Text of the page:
Wanderlust Is An Essential Element of Adventure
Gold Hill, NC (03/17/2008) - My father was a wanderer, and he emulated his father. Grampa was the kind of guy that would drive his pickup truck hell bent for leather along any rural road or trail in order to reach the other end. His back road adventures scared my mother. I was only eight when he died, but I remember Mom would scowl at the old man as I clambered into the seat next to him, “BE CAREFUL, I want my boy back in one piece!” Gramps and I would both smile and wave as the grey Pontiac truck left the driveway.
The next couple of hours were complete adventures for both of us. We would turn right and left onto gravel roads seemingly without reason – other than the road went somewhere nobody else went. If a bump lifted us from the seat or a quick dip in the road made our chins droop momentarily, so much the better. The thrill was always there, right ahead of us.
When Grampa died Dad proudly inherited the insatiable wanderlust. He didn’t get a pickup truck until years later, so the speeds we saw while going down dusty back roads were more suitable to a ‘57 Chrysler New Yorker convertible. The big Chrysler had an advantage over the pickup; more people could enjoy the ride! Aunts, uncles, cousins, everybody got their opportunity to wander around with Dad. We followed Michigan highways wherever they went; north to the Straits of Mackinac, west to Lake Michigan, or east to the Canadian border at Port Huron. Ohio and points beyond were reserved for infrequent vacations.
Mom didn’t exactly enjoy these day trips; she endured them with gritted teeth. She was expected to produce a picnic basket to satisfy our various appetites. That always meant a long evening before the adventurous dawn arrived. And then, when we arrived home after an arduous day, she was expected to muster the energy to put dinner on the table. Her grin wasn't as eager as that of the men of the family.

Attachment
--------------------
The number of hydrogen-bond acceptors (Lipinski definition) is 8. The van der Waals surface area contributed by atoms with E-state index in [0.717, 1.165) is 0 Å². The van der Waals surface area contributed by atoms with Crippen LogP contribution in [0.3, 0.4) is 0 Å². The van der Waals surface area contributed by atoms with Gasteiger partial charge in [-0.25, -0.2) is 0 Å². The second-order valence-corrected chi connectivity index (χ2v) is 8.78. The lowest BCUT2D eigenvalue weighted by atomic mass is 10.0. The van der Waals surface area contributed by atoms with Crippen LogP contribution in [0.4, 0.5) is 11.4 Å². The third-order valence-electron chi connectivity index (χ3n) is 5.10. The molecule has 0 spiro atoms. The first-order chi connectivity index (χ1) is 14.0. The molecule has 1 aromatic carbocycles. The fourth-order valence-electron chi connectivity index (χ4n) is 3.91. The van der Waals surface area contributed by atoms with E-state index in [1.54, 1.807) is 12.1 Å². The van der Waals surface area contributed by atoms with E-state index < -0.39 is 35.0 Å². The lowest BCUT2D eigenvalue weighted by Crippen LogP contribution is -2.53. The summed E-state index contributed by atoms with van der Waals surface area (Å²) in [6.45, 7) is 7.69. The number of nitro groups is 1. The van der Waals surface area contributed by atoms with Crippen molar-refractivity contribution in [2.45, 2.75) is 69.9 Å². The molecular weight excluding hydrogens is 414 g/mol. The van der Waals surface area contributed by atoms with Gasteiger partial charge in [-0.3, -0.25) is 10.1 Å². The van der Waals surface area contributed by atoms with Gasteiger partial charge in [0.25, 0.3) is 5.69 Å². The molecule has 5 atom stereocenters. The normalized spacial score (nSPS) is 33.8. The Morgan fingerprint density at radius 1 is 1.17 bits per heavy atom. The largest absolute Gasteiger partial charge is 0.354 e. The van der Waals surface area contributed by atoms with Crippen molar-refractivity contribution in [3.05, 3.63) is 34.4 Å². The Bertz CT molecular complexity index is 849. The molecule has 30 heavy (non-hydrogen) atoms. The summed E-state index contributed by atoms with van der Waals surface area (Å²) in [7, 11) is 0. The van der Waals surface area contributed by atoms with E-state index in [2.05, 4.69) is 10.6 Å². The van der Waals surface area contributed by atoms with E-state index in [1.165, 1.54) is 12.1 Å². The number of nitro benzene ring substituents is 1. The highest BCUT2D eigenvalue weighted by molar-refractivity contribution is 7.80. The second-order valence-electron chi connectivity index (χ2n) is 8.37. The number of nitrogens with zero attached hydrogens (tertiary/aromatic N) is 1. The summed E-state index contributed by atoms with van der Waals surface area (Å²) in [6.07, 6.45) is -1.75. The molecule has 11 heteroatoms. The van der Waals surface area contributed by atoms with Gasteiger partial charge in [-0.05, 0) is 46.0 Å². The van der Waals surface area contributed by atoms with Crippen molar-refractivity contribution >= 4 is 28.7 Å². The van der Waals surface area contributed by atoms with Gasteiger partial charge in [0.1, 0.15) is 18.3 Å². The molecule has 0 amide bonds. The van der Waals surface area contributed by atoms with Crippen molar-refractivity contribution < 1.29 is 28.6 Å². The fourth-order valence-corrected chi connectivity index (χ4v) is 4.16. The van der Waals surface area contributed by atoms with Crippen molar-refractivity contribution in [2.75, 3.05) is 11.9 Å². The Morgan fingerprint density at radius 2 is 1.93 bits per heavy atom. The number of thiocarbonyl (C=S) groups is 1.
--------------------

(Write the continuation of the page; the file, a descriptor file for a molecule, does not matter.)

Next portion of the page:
All the while I sat in the windy back seat of the convertible, and later in the hot back seat of a large Pontiac sedan. I gathered scenes into my memory. Billboards touting the next tourist trap, "See Shell City", or "The Mystery Spot!", and broad vistas from the tops of large hills were my favorite sights. Fifty years afterwards, I can envision the windshield filling with the view of a rusty old bridge. I can feel the car rock slightly as the bias ply tires hit wooden planks and thumped across a lonely creek or river. Mom had a deathly fear of bridges; maybe that’s why I remember them so vividly.
Eventually I inherited the wanderlust. Dad’s been gone over thirty years now and Mom almost twenty. I’m sure it would not surprise either of them that I’ve been planning this new adventure for several years. Nor would it bother them that I’m doing it the hard way, on two wheels. I know it would please them to know I am taking one of my sons along with me to enjoy the road less traveled. And it would also make them happy to know the main purpose of the trip is to honor those that have served in uniform.
Young boys usually dream of all the great things in the world, and how the dreams will become part of their life. Old men look back and wonder how they missed the signs that pointed out an important turn. I’ve dreamt my share of dreams. I have missed too many turns not to give myself another chance to find what lies at the end of all those distant roads.
I’m really looking forward to this trip . . . and it starts in just a few days!